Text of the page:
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DEI’s Role in the Palestinian Crisis

For the last month, the world has bore witness to the genocide of the people of Palestine. As the crisis escalates, it’s become something that the workforce can no longer hide from, especially as anti-Arab and Islamaphobic sentiments rise.

Let’s be clear before going any further: calling for the safety, dignity, and freedom of the people of Palestine does not equate to anti-Semitism. We can disavow a state’s actions without demonizing its people.

Whether you’re a DEI practitioner or leading an organization, you likely have a lot of questions about how to handle this time. ShiftED Consulting has put together this brief guide to help you navigate some of the most pressing challenges you’re addressing and ensure your commitment to DEI is actualized:

I’m a DEI practitioner & I believe it’s important for my company/organization to address the Palestine crisis in some way. How do I make my case to senior leadership without jeopardizing my job?

White supremacy culture has created a paradigm where voicing an opinion about Palestine likely comes with a high professional or personal cost. The question to sit with about your place of work now is, what cost are they paying by not creating space for this dialogue?

Ignoring the genocide of the people of Palestine or dismissing the entire crisis because it’s ‘too complex’ does not make it go away. Reprimanding employees for voicing support for a ceasefire or other humanitarian efforts in Palestine sends a harmful message that dissent won’t be tolerated.

The case to make to your senior leaders is one of morality, humanity, and dignity. Creating a working environment where both expressing support for the people of Palestine without the fear of retribution is a powerful – and doable – action.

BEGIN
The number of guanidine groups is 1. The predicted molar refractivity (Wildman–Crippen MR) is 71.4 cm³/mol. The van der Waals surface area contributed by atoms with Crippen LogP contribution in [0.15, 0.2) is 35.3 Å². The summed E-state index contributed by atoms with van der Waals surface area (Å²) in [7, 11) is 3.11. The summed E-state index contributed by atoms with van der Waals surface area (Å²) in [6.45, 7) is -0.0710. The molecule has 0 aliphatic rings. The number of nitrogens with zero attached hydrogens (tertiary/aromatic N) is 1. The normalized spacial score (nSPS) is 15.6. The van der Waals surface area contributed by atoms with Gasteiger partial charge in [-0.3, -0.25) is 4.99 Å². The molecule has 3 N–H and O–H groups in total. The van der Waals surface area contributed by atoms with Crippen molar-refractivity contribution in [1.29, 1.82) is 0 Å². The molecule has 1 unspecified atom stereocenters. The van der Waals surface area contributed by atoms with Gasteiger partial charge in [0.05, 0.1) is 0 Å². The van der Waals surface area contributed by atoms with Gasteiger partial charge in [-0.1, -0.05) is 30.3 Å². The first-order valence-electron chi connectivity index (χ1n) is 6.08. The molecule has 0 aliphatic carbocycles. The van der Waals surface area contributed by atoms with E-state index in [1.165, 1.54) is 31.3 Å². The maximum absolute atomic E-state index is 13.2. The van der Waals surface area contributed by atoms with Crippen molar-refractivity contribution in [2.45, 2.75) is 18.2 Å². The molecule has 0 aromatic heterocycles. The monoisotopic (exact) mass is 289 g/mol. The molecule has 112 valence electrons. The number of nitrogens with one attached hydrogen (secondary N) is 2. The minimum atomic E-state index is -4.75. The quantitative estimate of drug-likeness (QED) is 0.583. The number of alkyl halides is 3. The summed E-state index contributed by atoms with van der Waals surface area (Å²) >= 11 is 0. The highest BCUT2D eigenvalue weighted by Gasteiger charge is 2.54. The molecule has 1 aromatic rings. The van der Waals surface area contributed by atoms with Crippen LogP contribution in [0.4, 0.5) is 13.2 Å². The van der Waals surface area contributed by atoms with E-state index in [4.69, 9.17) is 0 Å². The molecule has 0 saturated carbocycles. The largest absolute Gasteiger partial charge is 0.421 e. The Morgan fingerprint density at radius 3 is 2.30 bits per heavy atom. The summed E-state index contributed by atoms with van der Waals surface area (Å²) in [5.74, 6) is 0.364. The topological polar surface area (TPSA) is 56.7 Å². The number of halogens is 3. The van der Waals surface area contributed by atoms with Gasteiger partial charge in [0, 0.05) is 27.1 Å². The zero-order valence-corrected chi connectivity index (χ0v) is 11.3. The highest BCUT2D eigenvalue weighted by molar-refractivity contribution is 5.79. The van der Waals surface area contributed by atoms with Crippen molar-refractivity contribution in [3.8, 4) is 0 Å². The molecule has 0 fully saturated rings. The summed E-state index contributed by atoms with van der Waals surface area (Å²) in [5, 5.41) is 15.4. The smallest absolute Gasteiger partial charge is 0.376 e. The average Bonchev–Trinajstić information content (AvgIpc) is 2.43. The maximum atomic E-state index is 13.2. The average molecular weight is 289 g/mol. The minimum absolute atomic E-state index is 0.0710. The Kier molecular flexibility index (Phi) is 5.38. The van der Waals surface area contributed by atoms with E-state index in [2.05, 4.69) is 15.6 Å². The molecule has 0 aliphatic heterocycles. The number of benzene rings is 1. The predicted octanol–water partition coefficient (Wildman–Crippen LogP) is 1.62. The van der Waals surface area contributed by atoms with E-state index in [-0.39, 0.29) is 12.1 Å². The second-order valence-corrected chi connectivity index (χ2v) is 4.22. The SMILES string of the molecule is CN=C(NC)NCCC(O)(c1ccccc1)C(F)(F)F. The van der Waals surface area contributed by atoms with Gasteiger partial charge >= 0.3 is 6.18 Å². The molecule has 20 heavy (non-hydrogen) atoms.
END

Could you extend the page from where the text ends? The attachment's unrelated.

How can my company/organization support our Palestinian team members or those being affected by the crisis?

This question is likely the most important one that any DEI leader is asking themselves right now. It cannot be overemphasized here how important it is to set the stage for a supportive, respectful, and safe working environment.

Senior leadership can clearly communicate this support to the entire team by outlining exactly what kinds of behavior, or speech will not be tolerated and how violations of those agreements will be managed.

As Islamaphobic, anti-Arab, and anti-Semitic rhetoric rises, it’s also important for leaders to remain keenly aware of potential microaggressions and mistreatments that these communities may be experiencing. Correct behaviors in real-time as much as possible, and proactively offer flexible time for team members to take care of themselves and their families.

How should we be addressing this crisis publicly? We’re scared we could receive a lot of backlash, no matter what we say.

It is more important to remain true to your values as a company/organization and ensure that they are being lived out internally before thinking of how to address the crisis publicly. If there’s anything at all to share with the public, it would be showing the evidence of how your DEI efforts have stood up during this time. That type of impact leaves an impression on potential future talent or other stakeholders who may be looking to your leadership.

What should I do if Human Resources wants to speak with me about Palestinian posts? Here is a resource from with tools for speaking with Human Resources. This is not legal advice; rather, this resource shares general information about handling these types of situations:

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